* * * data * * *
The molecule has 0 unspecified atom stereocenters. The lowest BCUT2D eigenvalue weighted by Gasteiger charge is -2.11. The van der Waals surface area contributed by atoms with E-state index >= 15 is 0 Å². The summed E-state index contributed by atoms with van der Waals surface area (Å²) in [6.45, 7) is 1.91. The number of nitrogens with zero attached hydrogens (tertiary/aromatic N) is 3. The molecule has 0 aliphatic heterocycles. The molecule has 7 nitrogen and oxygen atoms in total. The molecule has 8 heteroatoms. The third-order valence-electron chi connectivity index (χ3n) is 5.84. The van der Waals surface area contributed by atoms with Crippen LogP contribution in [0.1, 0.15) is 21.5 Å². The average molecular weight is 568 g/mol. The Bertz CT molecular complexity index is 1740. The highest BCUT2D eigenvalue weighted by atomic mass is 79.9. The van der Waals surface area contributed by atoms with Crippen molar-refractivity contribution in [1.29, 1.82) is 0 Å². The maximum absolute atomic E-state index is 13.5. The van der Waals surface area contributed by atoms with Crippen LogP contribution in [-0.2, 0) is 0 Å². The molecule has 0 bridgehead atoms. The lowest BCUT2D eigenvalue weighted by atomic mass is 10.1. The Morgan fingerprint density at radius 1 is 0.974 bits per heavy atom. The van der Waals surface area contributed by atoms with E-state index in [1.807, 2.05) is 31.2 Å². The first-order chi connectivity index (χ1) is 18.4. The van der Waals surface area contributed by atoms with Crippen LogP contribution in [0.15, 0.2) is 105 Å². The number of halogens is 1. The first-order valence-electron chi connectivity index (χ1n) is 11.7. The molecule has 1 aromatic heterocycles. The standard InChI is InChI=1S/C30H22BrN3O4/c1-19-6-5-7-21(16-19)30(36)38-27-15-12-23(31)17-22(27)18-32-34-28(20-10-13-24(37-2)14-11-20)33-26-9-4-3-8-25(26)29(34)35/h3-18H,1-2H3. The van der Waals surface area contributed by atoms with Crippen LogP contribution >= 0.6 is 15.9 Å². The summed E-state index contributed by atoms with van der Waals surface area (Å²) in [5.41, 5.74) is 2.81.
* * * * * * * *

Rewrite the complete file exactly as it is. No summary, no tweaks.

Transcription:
The molecule has 0 unspecified atom stereocenters. The lowest BCUT2D eigenvalue weighted by Gasteiger charge is -2.11. The van der Waals surface area contributed by atoms with E-state index >= 15 is 0 Å². The summed E-state index contributed by atoms with van der Waals surface area (Å²) in [6.45, 7) is 1.91. The number of nitrogens with zero attached hydrogens (tertiary/aromatic N) is 3. The molecule has 0 aliphatic heterocycles. The molecule has 7 nitrogen and oxygen atoms in total. The molecule has 8 heteroatoms. The third-order valence-electron chi connectivity index (χ3n) is 5.84. The van der Waals surface area contributed by atoms with Crippen LogP contribution in [0.1, 0.15) is 21.5 Å². The average molecular weight is 568 g/mol. The Bertz CT molecular complexity index is 1740. The highest BCUT2D eigenvalue weighted by atomic mass is 79.9. The van der Waals surface area contributed by atoms with Crippen molar-refractivity contribution in [1.29, 1.82) is 0 Å². The maximum absolute atomic E-state index is 13.5. The van der Waals surface area contributed by atoms with Crippen LogP contribution in [-0.2, 0) is 0 Å². The molecule has 0 bridgehead atoms. The lowest BCUT2D eigenvalue weighted by atomic mass is 10.1. The Morgan fingerprint density at radius 1 is 0.974 bits per heavy atom. The van der Waals surface area contributed by atoms with E-state index in [1.807, 2.05) is 31.2 Å². The first-order chi connectivity index (χ1) is 18.4. The van der Waals surface area contributed by atoms with Crippen LogP contribution in [0.15, 0.2) is 105 Å². The number of halogens is 1. The first-order valence-electron chi connectivity index (χ1n) is 11.7. The molecule has 1 aromatic heterocycles. The standard InChI is InChI=1S/C30H22BrN3O4/c1-19-6-5-7-21(16-19)30(36)38-27-15-12-23(31)17-22(27)18-32-34-28(20-10-13-24(37-2)14-11-20)33-26-9-4-3-8-25(26)29(34)35/h3-18H,1-2H3. The van der Waals surface area contributed by atoms with Crippen LogP contribution >= 0.6 is 15.9 Å². The summed E-state index contributed by atoms with van der Waals surface area (Å²) in [5.41, 5.74) is 2.81.